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72

On my system it gets the uptime from /proc/uptime: $ strace -eopen uptime open("/etc/ld.so.cache", O_RDONLY|O_CLOEXEC) = 3 open("/lib/libproc-3.2.8.so", O_RDONLY|O_CLOEXEC) = 3 open("/lib/x86_64-linux-gnu/libc.so.6", O_RDONLY|O_CLOEXEC) = 3 open("/proc/version", O_RDONLY) = 3 open("/sys/devices/system/cpu/online", O_RDONLY|O_CLOEXEC) = 3 ...


17

It depends on whether your application is a computational one (like this) or interactive. For a computational application, full utilisation of the CPU(s) is your goal, as that means that the result is ready sooner. Anything that causes that utilisation to go down is an opportunity for improvement (e.g. waiting on I/O). For an interactive application, any ...


15

Yes, it's man 7 signal which, among other things, includes the following table: Signal Value Action Comment ────────────────────────────────────────────────────────────────────── SIGHUP 1 Term Hangup detected on controlling terminal or death of controlling process SIGINT 2 ...


13

I doubt we'll ever be able to tell you where it went, but you should just be able to reinstall it using yum. yum reinstall man yum doesn't check to see if files exist when you run yum install, it just checks a database of which packages have been installed. If someone deletes all the files outside of the package manager, it won't know (you can get it to ...


11

The fastest way to remove them from that directory is to move them out of there, after that just remove them in the background: mkdir ../.tmp_to_remove mv -- * ../.tmp_to_remove rm -rf ../.tmp_to_remove & This assumes that your current directory is not the toplevel of some mounted partition (i.e. that ../.tmp_to_remove is on the same filesystem). The ...


10

As long as I know, uptime uses /proc/uptime to calculate system uptime. You can see it more clearly in the source code uptime.c FILE *fp; fp = fopen ("/proc/uptime", "r"); if (fp != NULL) { char buf[BUFSIZ]; char *b = fgets (buf, BUFSIZ, fp); if (b == buf) { char *end_ptr; double upsecs = c_strtod ...


8

If you want to prevent disk writes as much as possible, you can do this with Laptop Mode. One of the features of laptop mode is to allow a disk to spin down and to prevent the kernel from writing to it until memory gets full or until a timeout occurs (or until the disk needs to spin up in order to read data from it). See also the Arch Wiki. You'll presumably ...


7

On a standard UNIX system (based on the original sources *), uptime reads /var/adm/utmpx and checks for the last time of reboot entry. In other words: this is retrieving the date you also get with who -b and then computes the time since then. *) uptime is a link to the w program and was introduced by BSD around 1980.


7

One problem with rm -rf *, or its more correct equivalent rm -rf -- * is that the shell has first to list all the (non-hidden) files in the current directory, sort them and pass them to rm, which if the list of files in the current directory is big is going to add some unnecessary extra overhead, and could even fail if the list of file is too big. Normally, ...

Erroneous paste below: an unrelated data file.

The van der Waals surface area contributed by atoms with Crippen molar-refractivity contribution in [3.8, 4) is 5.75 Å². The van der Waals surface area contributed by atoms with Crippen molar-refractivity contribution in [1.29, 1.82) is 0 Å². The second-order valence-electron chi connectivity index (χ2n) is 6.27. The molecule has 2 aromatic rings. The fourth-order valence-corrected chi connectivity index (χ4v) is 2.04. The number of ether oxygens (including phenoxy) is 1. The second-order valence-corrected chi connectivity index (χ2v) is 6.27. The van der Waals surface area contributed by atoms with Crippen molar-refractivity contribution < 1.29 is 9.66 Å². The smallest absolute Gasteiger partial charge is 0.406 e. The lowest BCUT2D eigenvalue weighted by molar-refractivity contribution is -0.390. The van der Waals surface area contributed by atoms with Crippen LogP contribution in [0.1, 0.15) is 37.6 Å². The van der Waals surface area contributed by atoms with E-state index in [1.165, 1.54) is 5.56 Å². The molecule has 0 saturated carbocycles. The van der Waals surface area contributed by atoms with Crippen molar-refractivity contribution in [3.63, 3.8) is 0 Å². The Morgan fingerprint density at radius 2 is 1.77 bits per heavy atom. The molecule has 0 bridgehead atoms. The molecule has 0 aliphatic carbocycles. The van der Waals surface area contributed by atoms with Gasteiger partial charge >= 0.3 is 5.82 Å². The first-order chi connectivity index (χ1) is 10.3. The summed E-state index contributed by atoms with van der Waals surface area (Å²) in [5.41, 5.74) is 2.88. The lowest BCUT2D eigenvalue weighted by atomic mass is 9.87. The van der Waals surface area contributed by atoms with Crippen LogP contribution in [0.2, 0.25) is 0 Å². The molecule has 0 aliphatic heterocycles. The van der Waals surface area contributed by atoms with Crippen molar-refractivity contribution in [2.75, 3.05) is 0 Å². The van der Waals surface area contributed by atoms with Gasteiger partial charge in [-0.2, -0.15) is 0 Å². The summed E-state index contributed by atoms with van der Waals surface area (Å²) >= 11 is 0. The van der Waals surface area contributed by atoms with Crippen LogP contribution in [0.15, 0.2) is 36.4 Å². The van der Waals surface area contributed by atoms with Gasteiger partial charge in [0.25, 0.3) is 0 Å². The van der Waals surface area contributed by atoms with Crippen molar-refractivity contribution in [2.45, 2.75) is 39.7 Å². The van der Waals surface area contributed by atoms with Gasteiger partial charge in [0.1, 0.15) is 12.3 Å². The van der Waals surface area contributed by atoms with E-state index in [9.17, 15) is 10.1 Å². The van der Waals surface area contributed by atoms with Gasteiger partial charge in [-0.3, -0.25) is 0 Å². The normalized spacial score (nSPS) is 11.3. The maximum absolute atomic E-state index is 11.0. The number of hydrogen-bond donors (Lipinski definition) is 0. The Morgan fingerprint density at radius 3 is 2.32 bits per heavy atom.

7

rsync is surprisingly fast and simple. You have to create empty directory first, mkdir emptydir rsync -a --delete emptydir/ yourdirectory/ yourdirectory/ is the directory from where you want to remove the files.


6

In gcc –Werror this character: – is not a dash (-), but an en-dash. Replace that and/or use a different editor.


6

resize2fs probably didn't finish the job, but you can't tell because you missed the end of its output. You should not have gone ahead and executed lvreduce at that point. There is a very good chance that this corrupted part of your filesystem. Note that you cannot undo this operation by running lvextend and hoping that the lost bytes come back and that the ...


6

Use stat for that. In a GNU system: To get the username of the owner: stat -c '%U' file.txt To get the user ID (UID) of the owner: stat -c '%u' file.txt Assuming the file is file.txt. For FreeBSD and Mac OS X (thanks to @cas): For username: stat -f '%Su' file.txt For UID: stat -f '%u' file.txt


5

Yes, Linux's scheduler keeps track of where each thread was last scheduled, and favors keeping a thread on the same CPU if it can. You guessed the reason: migrating a thread from a CPU to another is more expensive than keeping it on the same CPU. There's even more to it: the scheduler knows about multiple levels of cache coherency, and tries not to migrate ...


4

free is provided by procps-ng; Debian 8 has version 3.3.9, which uses the old style with a separate line for buffers/cache, while Gentoo and presumably RHEL 7.x have version 3.3.10 or later which uses the new style. You can see the reasoning behind the change in the corresponding commit message. If you really want the old-style output you can run an older ...


4